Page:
Natural to have different views on social spending

A survey conducted by the Institute of Policy Studies (IPS) showed that Singaporeans were divided over how to finance higher social spending for the elderly (Divided over intergenerational support; Jan 19).

Compared with older respondents, more younger respondents said that each generation should be self-reliant.

The younger ones were also less supportive of raising taxes to fund higher social spending.

The findings are not unexpected. Naturally, different demographic groups would hold different opinions on any issue. Each group's view on what to spend and who should pay for it is different.

Such phenomenon is present worldwide.

In the United States, older citizens benefit more from social spending. Younger citizens, however, benefit more from spending on education. They are also more concerned about paying the national debt in future than older citizens.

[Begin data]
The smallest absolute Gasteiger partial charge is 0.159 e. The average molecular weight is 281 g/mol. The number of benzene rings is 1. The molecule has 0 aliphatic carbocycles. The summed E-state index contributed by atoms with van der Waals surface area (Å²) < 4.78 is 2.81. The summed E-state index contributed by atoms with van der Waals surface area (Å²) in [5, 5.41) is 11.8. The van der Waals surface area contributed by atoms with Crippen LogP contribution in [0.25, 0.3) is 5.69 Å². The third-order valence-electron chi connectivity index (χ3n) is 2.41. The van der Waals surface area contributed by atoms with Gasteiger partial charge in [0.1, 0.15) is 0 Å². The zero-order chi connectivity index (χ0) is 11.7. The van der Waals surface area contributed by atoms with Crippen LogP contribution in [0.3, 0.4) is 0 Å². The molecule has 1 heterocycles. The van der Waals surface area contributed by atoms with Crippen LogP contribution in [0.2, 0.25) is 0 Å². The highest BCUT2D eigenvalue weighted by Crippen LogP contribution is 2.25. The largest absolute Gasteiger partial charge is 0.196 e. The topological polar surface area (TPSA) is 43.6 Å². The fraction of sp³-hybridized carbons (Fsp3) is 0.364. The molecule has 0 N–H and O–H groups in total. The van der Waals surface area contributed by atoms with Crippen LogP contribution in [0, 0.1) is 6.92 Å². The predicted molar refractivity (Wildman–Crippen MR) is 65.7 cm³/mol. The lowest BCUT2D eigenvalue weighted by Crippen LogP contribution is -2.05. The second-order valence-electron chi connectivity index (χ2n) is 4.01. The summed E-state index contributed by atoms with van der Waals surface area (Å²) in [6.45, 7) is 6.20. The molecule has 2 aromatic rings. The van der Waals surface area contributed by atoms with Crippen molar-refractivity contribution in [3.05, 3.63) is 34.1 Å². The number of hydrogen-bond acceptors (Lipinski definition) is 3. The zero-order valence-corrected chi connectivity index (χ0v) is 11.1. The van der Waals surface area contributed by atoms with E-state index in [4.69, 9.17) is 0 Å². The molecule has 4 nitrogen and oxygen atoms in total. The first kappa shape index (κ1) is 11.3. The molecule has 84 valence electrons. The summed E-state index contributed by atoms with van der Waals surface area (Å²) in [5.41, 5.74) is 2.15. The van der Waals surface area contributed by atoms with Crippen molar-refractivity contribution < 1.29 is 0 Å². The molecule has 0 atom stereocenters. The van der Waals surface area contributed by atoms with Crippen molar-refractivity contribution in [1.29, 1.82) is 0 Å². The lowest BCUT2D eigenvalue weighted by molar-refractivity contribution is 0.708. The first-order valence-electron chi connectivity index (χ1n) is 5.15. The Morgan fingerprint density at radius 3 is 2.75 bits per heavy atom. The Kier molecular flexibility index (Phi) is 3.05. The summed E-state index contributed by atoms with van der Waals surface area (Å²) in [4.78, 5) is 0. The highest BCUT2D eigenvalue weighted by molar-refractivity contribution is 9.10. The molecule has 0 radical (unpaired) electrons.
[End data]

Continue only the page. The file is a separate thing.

Policymakers take on the role of weighing the pros and cons of alternative measures and coming up with policies that would yield maximum benefits for society, and equity or social justice for the less well-off.

They should properly prioritise the issues to tackle and tackle them with efficacy and fairness.

Intergenerational equity is also a big issue in South Korea, which has the highest elderly poverty rate among developed nations.

This has led the elderly to feel betrayed, as they had invested a lot in their children's education.

We should not overinterpret the IPS' findings.

Societies nowadays are more divided on national issues, which poses a greater challenge for policymakers.

In any nation, policymakers take on the role of weighing the pros and cons of alternative measures and coming up with policies that would yield maximum benefits for society, and equity or social justice for the less well-off.

They should properly prioritise the issues to tackle and tackle them with efficacy and fairness.

Albert Ng Ya Ken

A version of this article appeared in the print edition of The Straits Times on January 26, 2018, with the headline 'Natural to have different views on social spending'. Print Edition | Subscribe